Not with a Bang but a Whimper – The Risk from High Frequency and Algorithmic Trading

Rick Bookstaber gives good explanations of both high frequency and algorithmic trading — why neither has introduced the sort of tight-coupled feedback risk exemplified by portfolio trading (which precipitated the 1987 crash). Rick is a hedge-fund risk manager and author of the excellent “A Demon of Our Own Design“.

High frequency trading is a type of proprietary trading. The trader (or his computer) sees a profit opportunity and trades accordingly. This profit opportunity might occur because the high frequency trader observes signals in the way the market is trading that makes him think the price is moving up temporarily because someone needs to buy. He supplies the other side of that person’s demand, and once the demand is satiated the market price will most likely revert, and the high frequency trader will make a profit. And in doing so, he will be providing a service to the market – he will be a liquidity provider, and by getting into the market faster he will provide that liquidity for a lower price. Put another way, the better he is at his business, the less the price will be moved by the person who is requiring liquidity, and thus the lower transaction costs will be. Another way the high frequency trader will make money is by getting into the market before others do when there is information that is moving the price. Which explains the arms race in getting news feeds and executing based on the news a few milliseconds faster than others.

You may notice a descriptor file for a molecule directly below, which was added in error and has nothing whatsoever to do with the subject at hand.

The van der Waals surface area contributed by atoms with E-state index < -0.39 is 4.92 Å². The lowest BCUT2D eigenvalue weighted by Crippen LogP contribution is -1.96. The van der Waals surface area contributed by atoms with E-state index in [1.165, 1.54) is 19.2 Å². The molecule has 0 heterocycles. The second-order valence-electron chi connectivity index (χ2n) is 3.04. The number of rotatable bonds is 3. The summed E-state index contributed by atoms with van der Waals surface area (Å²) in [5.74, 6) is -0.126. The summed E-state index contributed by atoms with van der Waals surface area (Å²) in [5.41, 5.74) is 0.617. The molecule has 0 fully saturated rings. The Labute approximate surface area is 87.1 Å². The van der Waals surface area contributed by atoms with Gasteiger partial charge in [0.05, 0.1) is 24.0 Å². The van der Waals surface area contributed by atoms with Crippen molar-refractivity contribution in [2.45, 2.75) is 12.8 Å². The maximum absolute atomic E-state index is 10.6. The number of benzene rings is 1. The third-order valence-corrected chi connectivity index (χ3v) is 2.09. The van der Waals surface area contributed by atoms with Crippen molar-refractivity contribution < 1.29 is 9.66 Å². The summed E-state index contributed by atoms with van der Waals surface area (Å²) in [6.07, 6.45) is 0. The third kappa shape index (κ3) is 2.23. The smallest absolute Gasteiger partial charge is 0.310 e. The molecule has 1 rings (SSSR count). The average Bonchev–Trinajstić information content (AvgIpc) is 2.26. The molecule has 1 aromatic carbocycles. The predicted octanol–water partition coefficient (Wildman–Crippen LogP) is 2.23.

Algorithmic trading uses computer algorithms to facilitate trade execution. For example, some investor has decided to buy ten thousand shares of a particular stock. Once that decision is made, the question remains of how to execute the trade. One way to do it is to put a ten thousand lot buy order into the market. Another way is to have somebody sit on the phone and call the order in a hundred shares at a time in ten minute intervals until it is all done. Or, another way is to program a computer to do it. The computer can be programmed to do it any way a person can be told to do it. It can parcel the order out in fixed intervals, it can parcel more of it out during periods of high volume, it can throw orders out at random times and in random quantities. The point is that all this computer program is doing is facilitating a buy or sell order that has already been determined, and doing it based on a trading algorithm of the investor’s choosing. It is cheaper and more exacting than having someone do it on the phone, but really is not much different. If we are going to pose a horror story based on the huge volumes of computerized trading, we should not count the substantial portion of that volume that is occurring due to this algorithmic trading. Because one way or another, these trades are going to be done, and it is simply cheaper to have the computer do it.